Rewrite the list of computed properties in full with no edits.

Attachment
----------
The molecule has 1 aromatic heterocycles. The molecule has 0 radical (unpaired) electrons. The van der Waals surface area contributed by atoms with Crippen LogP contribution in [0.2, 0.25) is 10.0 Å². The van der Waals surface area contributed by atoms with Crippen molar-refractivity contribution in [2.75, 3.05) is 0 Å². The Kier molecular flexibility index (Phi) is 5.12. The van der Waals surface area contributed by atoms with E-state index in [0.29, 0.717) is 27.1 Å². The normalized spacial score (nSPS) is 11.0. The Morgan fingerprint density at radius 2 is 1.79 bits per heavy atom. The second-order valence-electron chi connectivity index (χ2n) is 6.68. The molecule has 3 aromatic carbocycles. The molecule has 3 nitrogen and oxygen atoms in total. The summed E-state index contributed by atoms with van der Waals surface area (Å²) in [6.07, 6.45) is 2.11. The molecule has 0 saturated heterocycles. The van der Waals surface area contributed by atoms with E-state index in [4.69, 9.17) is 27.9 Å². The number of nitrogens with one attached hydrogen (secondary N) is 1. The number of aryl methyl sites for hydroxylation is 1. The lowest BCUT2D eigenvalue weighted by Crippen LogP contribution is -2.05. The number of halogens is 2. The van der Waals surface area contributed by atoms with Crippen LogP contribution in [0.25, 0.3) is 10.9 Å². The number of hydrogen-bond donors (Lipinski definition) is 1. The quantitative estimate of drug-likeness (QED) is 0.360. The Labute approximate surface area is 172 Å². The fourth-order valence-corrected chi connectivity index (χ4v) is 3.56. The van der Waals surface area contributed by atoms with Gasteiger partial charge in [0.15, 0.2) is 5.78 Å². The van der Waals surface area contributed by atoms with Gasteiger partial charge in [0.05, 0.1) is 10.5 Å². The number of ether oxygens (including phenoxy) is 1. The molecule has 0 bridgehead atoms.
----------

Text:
The molecule has 1 aromatic heterocycles. The molecule has 0 radical (unpaired) electrons. The van der Waals surface area contributed by atoms with Crippen LogP contribution in [0.2, 0.25) is 10.0 Å². The van der Waals surface area contributed by atoms with Crippen molar-refractivity contribution in [2.75, 3.05) is 0 Å². The Kier molecular flexibility index (Phi) is 5.12. The van der Waals surface area contributed by atoms with E-state index in [0.29, 0.717) is 27.1 Å². The normalized spacial score (nSPS) is 11.0. The Morgan fingerprint density at radius 2 is 1.79 bits per heavy atom. The second-order valence-electron chi connectivity index (χ2n) is 6.68. The molecule has 3 aromatic carbocycles. The molecule has 3 nitrogen and oxygen atoms in total. The summed E-state index contributed by atoms with van der Waals surface area (Å²) in [6.07, 6.45) is 2.11. The molecule has 0 saturated heterocycles. The van der Waals surface area contributed by atoms with E-state index in [4.69, 9.17) is 27.9 Å². The number of nitrogens with one attached hydrogen (secondary N) is 1. The number of aryl methyl sites for hydroxylation is 1. The lowest BCUT2D eigenvalue weighted by Crippen LogP contribution is -2.05. The number of halogens is 2. The van der Waals surface area contributed by atoms with Crippen LogP contribution in [0.25, 0.3) is 10.9 Å². The number of hydrogen-bond donors (Lipinski definition) is 1. The quantitative estimate of drug-likeness (QED) is 0.360. The Labute approximate surface area is 172 Å². The fourth-order valence-corrected chi connectivity index (χ4v) is 3.56. The van der Waals surface area contributed by atoms with Gasteiger partial charge in [0.15, 0.2) is 5.78 Å². The van der Waals surface area contributed by atoms with Gasteiger partial charge in [0.05, 0.1) is 10.5 Å². The number of ether oxygens (including phenoxy) is 1. The molecule has 0 bridgehead atoms.